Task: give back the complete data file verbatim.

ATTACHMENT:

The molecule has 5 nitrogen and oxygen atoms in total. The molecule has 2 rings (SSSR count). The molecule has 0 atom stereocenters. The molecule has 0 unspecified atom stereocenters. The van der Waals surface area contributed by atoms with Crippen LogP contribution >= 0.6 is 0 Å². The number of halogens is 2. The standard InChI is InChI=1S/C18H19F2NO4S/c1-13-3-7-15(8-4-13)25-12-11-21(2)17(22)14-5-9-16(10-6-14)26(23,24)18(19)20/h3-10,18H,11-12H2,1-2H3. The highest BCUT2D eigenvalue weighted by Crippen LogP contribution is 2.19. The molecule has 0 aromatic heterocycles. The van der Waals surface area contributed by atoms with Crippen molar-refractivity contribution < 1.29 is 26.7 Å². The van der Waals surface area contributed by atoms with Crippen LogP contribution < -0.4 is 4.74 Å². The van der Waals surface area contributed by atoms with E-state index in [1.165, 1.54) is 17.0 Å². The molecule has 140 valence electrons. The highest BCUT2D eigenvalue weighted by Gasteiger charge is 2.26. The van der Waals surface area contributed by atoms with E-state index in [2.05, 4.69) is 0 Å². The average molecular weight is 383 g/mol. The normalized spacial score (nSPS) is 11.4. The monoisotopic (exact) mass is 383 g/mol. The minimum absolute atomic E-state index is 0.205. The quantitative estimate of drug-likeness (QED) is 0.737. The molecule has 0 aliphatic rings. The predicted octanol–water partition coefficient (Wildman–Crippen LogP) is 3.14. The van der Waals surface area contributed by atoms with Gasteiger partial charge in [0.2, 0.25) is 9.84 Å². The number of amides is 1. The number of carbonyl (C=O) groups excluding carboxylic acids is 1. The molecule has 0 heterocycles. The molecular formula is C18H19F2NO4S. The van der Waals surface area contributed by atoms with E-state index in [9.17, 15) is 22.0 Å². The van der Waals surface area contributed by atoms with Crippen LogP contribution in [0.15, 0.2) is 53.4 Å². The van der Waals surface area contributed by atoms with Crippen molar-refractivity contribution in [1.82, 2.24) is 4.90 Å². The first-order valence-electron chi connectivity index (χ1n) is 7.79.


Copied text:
The molecule has 5 nitrogen and oxygen atoms in total. The molecule has 2 rings (SSSR count). The molecule has 0 atom stereocenters. The molecule has 0 unspecified atom stereocenters. The van der Waals surface area contributed by atoms with Crippen LogP contribution >= 0.6 is 0 Å². The number of halogens is 2. The standard InChI is InChI=1S/C18H19F2NO4S/c1-13-3-7-15(8-4-13)25-12-11-21(2)17(22)14-5-9-16(10-6-14)26(23,24)18(19)20/h3-10,18H,11-12H2,1-2H3. The highest BCUT2D eigenvalue weighted by Crippen LogP contribution is 2.19. The molecule has 0 aromatic heterocycles. The van der Waals surface area contributed by atoms with Crippen molar-refractivity contribution < 1.29 is 26.7 Å². The van der Waals surface area contributed by atoms with Crippen LogP contribution < -0.4 is 4.74 Å². The van der Waals surface area contributed by atoms with E-state index in [1.165, 1.54) is 17.0 Å². The molecule has 140 valence electrons. The highest BCUT2D eigenvalue weighted by Gasteiger charge is 2.26. The van der Waals surface area contributed by atoms with E-state index in [2.05, 4.69) is 0 Å². The average molecular weight is 383 g/mol. The normalized spacial score (nSPS) is 11.4. The monoisotopic (exact) mass is 383 g/mol. The minimum absolute atomic E-state index is 0.205. The quantitative estimate of drug-likeness (QED) is 0.737. The molecule has 0 aliphatic rings. The predicted octanol–water partition coefficient (Wildman–Crippen LogP) is 3.14. The van der Waals surface area contributed by atoms with Gasteiger partial charge in [0.2, 0.25) is 9.84 Å². The number of amides is 1. The number of carbonyl (C=O) groups excluding carboxylic acids is 1. The molecule has 0 heterocycles. The molecular formula is C18H19F2NO4S. The van der Waals surface area contributed by atoms with E-state index in [9.17, 15) is 22.0 Å². The van der Waals surface area contributed by atoms with Crippen LogP contribution in [0.15, 0.2) is 53.4 Å². The van der Waals surface area contributed by atoms with Crippen molar-refractivity contribution in [1.82, 2.24) is 4.90 Å². The first-order valence-electron chi connectivity index (χ1n) is 7.79.